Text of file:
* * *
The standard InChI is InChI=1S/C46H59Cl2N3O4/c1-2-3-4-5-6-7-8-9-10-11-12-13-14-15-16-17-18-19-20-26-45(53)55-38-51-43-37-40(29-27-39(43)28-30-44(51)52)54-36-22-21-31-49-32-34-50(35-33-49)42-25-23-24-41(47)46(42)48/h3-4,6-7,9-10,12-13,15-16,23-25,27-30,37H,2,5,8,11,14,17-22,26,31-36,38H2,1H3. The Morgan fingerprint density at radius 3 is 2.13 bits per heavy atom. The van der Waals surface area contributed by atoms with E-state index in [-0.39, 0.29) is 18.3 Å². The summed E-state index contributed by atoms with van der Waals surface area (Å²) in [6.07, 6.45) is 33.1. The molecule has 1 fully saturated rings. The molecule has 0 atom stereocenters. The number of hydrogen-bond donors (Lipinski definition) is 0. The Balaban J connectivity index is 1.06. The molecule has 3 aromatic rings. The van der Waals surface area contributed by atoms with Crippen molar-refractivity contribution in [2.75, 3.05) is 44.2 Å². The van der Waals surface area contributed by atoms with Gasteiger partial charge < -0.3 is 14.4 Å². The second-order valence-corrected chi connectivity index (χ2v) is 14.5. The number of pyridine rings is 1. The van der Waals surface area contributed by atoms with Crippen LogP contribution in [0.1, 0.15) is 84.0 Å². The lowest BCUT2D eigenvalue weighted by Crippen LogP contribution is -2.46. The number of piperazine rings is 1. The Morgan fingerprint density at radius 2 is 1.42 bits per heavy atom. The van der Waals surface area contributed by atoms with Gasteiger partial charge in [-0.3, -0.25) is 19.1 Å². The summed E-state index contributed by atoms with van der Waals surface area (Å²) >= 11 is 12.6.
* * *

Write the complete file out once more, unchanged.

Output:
The standard InChI is InChI=1S/C46H59Cl2N3O4/c1-2-3-4-5-6-7-8-9-10-11-12-13-14-15-16-17-18-19-20-26-45(53)55-38-51-43-37-40(29-27-39(43)28-30-44(51)52)54-36-22-21-31-49-32-34-50(35-33-49)42-25-23-24-41(47)46(42)48/h3-4,6-7,9-10,12-13,15-16,23-25,27-30,37H,2,5,8,11,14,17-22,26,31-36,38H2,1H3. The Morgan fingerprint density at radius 3 is 2.13 bits per heavy atom. The van der Waals surface area contributed by atoms with E-state index in [-0.39, 0.29) is 18.3 Å². The summed E-state index contributed by atoms with van der Waals surface area (Å²) in [6.07, 6.45) is 33.1. The molecule has 1 fully saturated rings. The molecule has 0 atom stereocenters. The number of hydrogen-bond donors (Lipinski definition) is 0. The Balaban J connectivity index is 1.06. The molecule has 3 aromatic rings. The van der Waals surface area contributed by atoms with Crippen molar-refractivity contribution in [2.75, 3.05) is 44.2 Å². The van der Waals surface area contributed by atoms with Gasteiger partial charge < -0.3 is 14.4 Å². The second-order valence-corrected chi connectivity index (χ2v) is 14.5. The number of pyridine rings is 1. The van der Waals surface area contributed by atoms with Crippen LogP contribution in [0.1, 0.15) is 84.0 Å². The lowest BCUT2D eigenvalue weighted by Crippen LogP contribution is -2.46. The number of piperazine rings is 1. The Morgan fingerprint density at radius 2 is 1.42 bits per heavy atom. The van der Waals surface area contributed by atoms with Gasteiger partial charge in [-0.3, -0.25) is 19.1 Å². The summed E-state index contributed by atoms with van der Waals surface area (Å²) >= 11 is 12.6.